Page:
Blade: 210mm long; 65-layer damascus, warikomi cladding; CMV60 (VG-10) core (target 60 HRC); double-bevel (60-40 ratio at a guess) edge
Handle: western-style 3-rivet; micarta
This was my first venture into the realm of Japanese cutlery so I figured it made sense to start with a gyuto, the Japanese version of a western chef’s knife—the type of knife that I’m most familiar with. I didn’t want to start off super fancy since its extremely easy to dump a whole lot of money on nice knives and I wanted to test the waters before attempting to swim across the Channel. Besides, super fancy would come along in time anyway. After a lot of pouring over the wisdom of the internet (and a lot of that… other stuff you find on the internet), I had narrowed down my selections, so the Gastrognome and I ventured over to Sur la Table to have a look at the knives. After a bit of hands-on testing, this is the one that I ended up with.
The knife was quickly freed from its box (a fairly standard plastic-and-foam affair, albeit sporting a small photo of Iron Chef Masaharu Morimoto, who collaborated on the design on the knife), and initial inspection showed the fit and finish to be very good. Personally, I think the knife looks really nice—some people who prefer a minimalist or a rustic look might be turned off by the damascus or the red spacers set in the darker handle, but I like ‘em. Speaking of the handle, it’s very comfortable; this was actually one of the first things that I noticed when I got to hold it in the store, and it doesn’t disappoint while in use either. The weight is only 1 gram less than my 4-Star, but the balance is right in front of the choil and the knife feels lighter in hand than its German cousin as well. Quite frankly, holding this thing just plain feels good.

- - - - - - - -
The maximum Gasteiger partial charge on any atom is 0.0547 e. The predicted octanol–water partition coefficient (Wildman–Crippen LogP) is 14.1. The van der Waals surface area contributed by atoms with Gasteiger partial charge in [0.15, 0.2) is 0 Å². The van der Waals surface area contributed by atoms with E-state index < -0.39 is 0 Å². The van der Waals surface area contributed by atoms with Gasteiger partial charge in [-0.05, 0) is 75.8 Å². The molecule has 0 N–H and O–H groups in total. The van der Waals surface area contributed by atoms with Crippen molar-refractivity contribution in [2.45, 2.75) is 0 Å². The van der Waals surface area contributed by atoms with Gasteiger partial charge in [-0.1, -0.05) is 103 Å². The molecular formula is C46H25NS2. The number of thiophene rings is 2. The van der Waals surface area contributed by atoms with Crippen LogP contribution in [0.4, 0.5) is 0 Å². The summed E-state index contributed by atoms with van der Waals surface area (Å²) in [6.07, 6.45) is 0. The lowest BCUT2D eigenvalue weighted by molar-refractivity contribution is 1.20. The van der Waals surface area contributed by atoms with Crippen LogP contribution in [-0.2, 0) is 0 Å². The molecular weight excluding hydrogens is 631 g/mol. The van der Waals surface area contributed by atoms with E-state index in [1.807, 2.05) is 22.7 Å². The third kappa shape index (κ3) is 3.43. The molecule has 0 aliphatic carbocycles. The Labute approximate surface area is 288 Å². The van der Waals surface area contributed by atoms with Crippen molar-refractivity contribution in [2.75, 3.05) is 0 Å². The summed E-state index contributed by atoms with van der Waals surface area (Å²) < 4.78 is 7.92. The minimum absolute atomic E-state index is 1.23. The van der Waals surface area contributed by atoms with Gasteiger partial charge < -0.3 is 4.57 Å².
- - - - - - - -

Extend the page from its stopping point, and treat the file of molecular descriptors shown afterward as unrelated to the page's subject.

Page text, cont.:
The blade was (somewhat to my surprise) shaving sharp right out of the box and sports a very nice feature in that the spine and choil are eased by the manufacturer, so a pinch grip is comfy right off the bat (yet another reason to just wrap my fingers around it!). The geometry is a bit closer to German than French style, but the blade is definitely flatter than, say, my 4-Star chef’s knife. The knife has performed well in all of the cutting tasks I’ve put it through so far, which mainly involve cutting a variety of fruits (tomatoes, cucumbers, lemons), vegetables (lots of onions, garlic, peppers as well as harder stuff like carrots, broccoli and asparagus) and herbs (basil chiffonade, minced parsley and cilantro). The 600D doesn’t rock quite as well as the fuller bellied 4-Star, but (as expected) it’s a better push-cutter and slicer, which suits my style better anyhow.
It should be noted that Miyabi makes a number of (distressingly similarly named) knife lines where in general an “S” in the name means the knife is made with German steel, a “D” indicates damascus and “MC” indicates super-high hardness powdered steel. The 600D Fusion line is only available from Sur la Table, but contrary to what you would expect from most “exclusive offers,” is priced very similarly to Miyabi’s standard 7000D line even while sporting a superior (in my opinion) design.
Overall I’m really happy with the knife so far and would definitely recommend it to others looking for an entry into the realm of Japanese kitchen knives! If the sun ever decides to come out and give me some decent light, I’ll try to add some pictures.